The Toronto Raptors are always such a pleasant surprise. They may not be as talked about as the glamour names of the NBA, but Toronto certainly gets the job done.
Prior to the season, everyone expected that the Raptors would feel the absence of Kawhi Leonard, especially on the defensive end. However, that has not been the case so far: They went from ranking fifth in defense last season to second this year.
Nick Nurse has been highly regarded for his basketball brilliance. He has been efficiently utilizing his players despite the departure of a superstar. As a matter of fact, the Raptors have quietly been second in defensive rating with 104.9, second in deflections, fourth in loose balls recovered, second in steals, and first in points per game allowed at only 106.5. Pretty impressive.
— NBA TV (@NBATV) July 10, 2020
So how does their defense exactly work? Should we be taking them more seriously? Let’s see.
1. Full-court press
If you have been tracking the Raptors, you can tell that they often resort to a full-court press when they want to kick things up a notch. The game against the Indiana Pacers was a great example of how they can execute it to such a high degree. They also utilized the same full-court press to perfection when they sported a 30-point comeback against the Dallas Mavericks. This strategy dials up the pressure and takes the opposition completely out of their comfort zone.
2. Unconventional methods
Not every team in the NBA can say that they use a box-and-one defense in the NBA Finals. Nevertheless, Nick Nurse isn’t afraid to resort to unconventional methods to get the job done. They’ve seen great success with it too. For instance, they have held LeBron James to 13 points on 5-15 shooting, flustered Damian Lillard into a 2-12 night, and completely shut down Joel Embiid which left him scoreless. All of those are no easy tasks. They deploy different kinds of defenses such as a box-and-one, triangle-and-two zone, aggressive double-teaming, and many more. They try their best to suffocate the opposing team and they are more than willing to experiment on which approach fits best for certain situations.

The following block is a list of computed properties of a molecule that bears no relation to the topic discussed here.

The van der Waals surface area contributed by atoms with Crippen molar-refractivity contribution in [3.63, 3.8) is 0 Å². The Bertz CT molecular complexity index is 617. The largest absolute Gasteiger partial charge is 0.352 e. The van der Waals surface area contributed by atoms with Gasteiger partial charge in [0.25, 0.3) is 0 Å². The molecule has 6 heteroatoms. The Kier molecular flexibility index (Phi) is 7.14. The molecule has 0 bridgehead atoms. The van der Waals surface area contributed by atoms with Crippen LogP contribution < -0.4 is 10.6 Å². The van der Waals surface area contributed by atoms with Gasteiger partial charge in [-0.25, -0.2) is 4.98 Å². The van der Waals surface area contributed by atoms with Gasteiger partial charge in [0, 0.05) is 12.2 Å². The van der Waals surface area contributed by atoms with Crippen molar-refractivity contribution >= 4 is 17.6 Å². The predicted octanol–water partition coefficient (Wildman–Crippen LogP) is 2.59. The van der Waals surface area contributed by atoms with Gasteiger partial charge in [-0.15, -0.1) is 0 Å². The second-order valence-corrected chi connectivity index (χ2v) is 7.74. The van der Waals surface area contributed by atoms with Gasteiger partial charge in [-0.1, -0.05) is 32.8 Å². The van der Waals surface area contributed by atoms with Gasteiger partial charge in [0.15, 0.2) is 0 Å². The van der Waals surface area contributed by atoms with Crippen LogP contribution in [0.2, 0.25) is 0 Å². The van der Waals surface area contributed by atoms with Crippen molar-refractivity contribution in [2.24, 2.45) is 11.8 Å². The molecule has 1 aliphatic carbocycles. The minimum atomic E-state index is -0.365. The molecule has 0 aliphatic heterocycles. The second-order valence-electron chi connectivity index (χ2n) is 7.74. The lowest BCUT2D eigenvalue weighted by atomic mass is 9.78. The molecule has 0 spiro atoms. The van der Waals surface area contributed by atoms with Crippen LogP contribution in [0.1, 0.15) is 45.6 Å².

3. The Pascal Siakam effect
Pascal Siakam was the NBA’s Most Improved Player last year and he recently just made his all-star debut last February. While he has had quite the success story, his defense doesn’t get the attention it deserves. The Raptors do an amazing job of closing out and he is at the forefront of the team’s success. His size and speed helps him contest six three-point attempts per game all by himself, which is the most among players with at least 25 games played by a wide margin. In addition, he can guard all five positions effectively too. Put it altogether and he has done more than just filling the void that Kawhi Leonard has left.
Overall, the Raptors’ defensive prowess is definitely underrated. Nick Nurse’s knack for innovation paired with smart and athletic veterans create the perfect recipe for success on the defensive end. Zone or man, full-court or half-court, 2-3 or box-and-one, trapping or switching, hard double-teaming or softer digs down, Toronto is an absolute nightmare to up against on any given night.